Late night libraries offer busy students more flexibility. But do they create an unhealthy attitude to work?
by: Will Coldwell
Dreaded by some, revered by others, the "all-nighter" has always been a legendary feature of student life. It comes as no surprise then that many students have lobbied their universities to provide 24 hour library services. Leeds, Kings and Reading are just a few recent examples of this growing trend. All have agreed to cater for those who, either out of habit or necessity, choose to labour by moonlight.
But does this set an unhealthy precedent? Shouldn't universities be preparing students for a life of work, which, for the most part, takes place during the day?
"I think students are under more pressure than ever and we are seeing them study harder and longer," says Josh Smith, education officer at Leeds University. Leeds is set to trial 24 hour libraries for the first time during this summer's exam period.
"I've had a lot of positive feedback since it passed, but we'll see how the trial goes. They are fairly common, but I think we are seeing radical change all the time over the way students are studying."
While students at Leeds keenly await the moment when they can go into a library and never come out again, students at Bath University have been enjoying the privilege for some time.
Bath was the first university in the UK to test the idea, when they went 24 hour back in 1996.
"We were planning for a large and expensive extension to the library and the thinking was: if we're going to spend money on a big new facility why not keep it open for longer?" says deputy librarian Gavin Rea.
Although Rea admits the library doesn't get a huge amount of use at 3 or 4am, many students do come in very early during exam time, some arriving at 5am. The service is also popular with their international students, who tend to work late and often take the opportunity to contact family in another time zone.
They have a permanent security presence and use a range of energy saving devices, such as PCs that automatically power down and lighting activated by infra-red. As for misbehaviour, the biggest problem is students sneaking in takeaways and occasional drunkenness, although, according to Rae: "they rarely get past the turnstiles".
"It wasn't intentional, but 24 hour libraries became a major selling point for prospective students," says Rea. "Word got around extremely quickly and it's got to the stage now where many libraries offer some kind of 24 hour opening."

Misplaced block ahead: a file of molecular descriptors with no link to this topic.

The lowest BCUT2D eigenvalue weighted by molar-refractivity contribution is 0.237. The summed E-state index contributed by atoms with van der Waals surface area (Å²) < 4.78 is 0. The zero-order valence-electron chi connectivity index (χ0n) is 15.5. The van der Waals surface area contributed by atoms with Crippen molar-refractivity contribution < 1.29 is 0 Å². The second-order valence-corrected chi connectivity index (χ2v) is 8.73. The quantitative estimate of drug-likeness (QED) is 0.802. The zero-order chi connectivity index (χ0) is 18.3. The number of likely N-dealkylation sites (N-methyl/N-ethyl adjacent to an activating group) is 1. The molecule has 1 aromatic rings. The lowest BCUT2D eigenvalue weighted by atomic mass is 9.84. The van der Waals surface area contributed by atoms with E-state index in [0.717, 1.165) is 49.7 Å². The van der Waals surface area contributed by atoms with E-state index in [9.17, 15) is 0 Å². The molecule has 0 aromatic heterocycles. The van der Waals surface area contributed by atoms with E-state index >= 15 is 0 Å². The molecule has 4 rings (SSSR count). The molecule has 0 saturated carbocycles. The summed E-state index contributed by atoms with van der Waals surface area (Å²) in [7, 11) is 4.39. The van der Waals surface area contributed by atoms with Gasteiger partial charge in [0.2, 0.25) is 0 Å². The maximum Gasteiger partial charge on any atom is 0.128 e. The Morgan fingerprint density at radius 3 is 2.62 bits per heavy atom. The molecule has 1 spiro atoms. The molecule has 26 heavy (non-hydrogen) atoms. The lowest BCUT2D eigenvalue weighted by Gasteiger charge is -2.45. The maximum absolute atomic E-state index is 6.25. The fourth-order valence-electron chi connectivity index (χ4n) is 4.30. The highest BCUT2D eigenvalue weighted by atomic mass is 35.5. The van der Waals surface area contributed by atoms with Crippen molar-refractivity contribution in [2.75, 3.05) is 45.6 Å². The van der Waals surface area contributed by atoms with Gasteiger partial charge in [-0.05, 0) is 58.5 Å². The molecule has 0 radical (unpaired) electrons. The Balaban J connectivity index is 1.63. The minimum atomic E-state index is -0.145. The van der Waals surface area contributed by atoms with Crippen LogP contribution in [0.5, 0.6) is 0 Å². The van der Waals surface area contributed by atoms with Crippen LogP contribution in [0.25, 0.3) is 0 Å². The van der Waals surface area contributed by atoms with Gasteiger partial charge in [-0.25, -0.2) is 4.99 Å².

Despite the growing popularity of 24 hour libraries, proudly boasted in prospectuses, there is always a concern that students adopt unhealthy study habits.
Bridget O'Connell, head of information at the mental health charity Mind, highlights the pressure that students experience:
"While it is good that universities are allowing students to access libraries at a time that suits them, there is the concern that it could result in students feeling that they should be spending every spare moment studying. This is not a sustainable approach. Extended periods of pressure, including a lack of sleep, not eating properly, a lack of getting outdoors and exercising can all have a huge impact on mental wellbeing."
Jon Gleek, welfare officer at University of Sheffield's Students' Union, however, points out some of the positive reasons why students may require 24 hour libraries.
"It is always worth remembering that students are a hugely diverse group of people and the stereotype of the 18-year-old fresher who is pulling an all-nighter for a deadline doesn't reflect the range of needs and experiences of the whole student body," he says.
"Some students who take part in lifelong learning courses or some part-time degrees, for example, may only come onto the university campus later in the day and use the library after their evening classes. Many students have to take part-time employment during the day to fund their studies and living costs, so having a resource such as a 24 hour library can be a vital asset to their academic progress."
For student Charlotte Fuge at the University of the West of England, studying at 1.30am has been far more productive than at 1.30pm.
"It was quieter, there was a sense of calm about the place which helped when you were trying to get 2,500 words written by the 2pm deadline the next day.
"I always seemed to find what I was looking for during those early morning hours, journals would jump out at me and even internet-based research would prove more fruitful. I did all of my essays this way, and passed with a 2:1."
"There was a sense of camaraderie among those using the library during the dead of night. I know people who used it as somewhere to crash after a night out. It was fine, they were quiet."
Zoe Thomas, a history PhD student at Royal Holloway also finds them useful: "24 hour libraries are definitely helpful to students who are also having to work to fund their studies," she says.
"It is so frustrating when they are shut or in the summer when they have reduced opening times but postgraduate students still desperately need a range of access hours."
For Naila Missous, 22, studying English literature at the University of Manchester, all night libraries do not need to simply be a place for sleepy study.
"It almost creates another reason for students to be social - a bit like one huge educational sleep over...I've even been at the library in the early hours where students ordered in a pizza."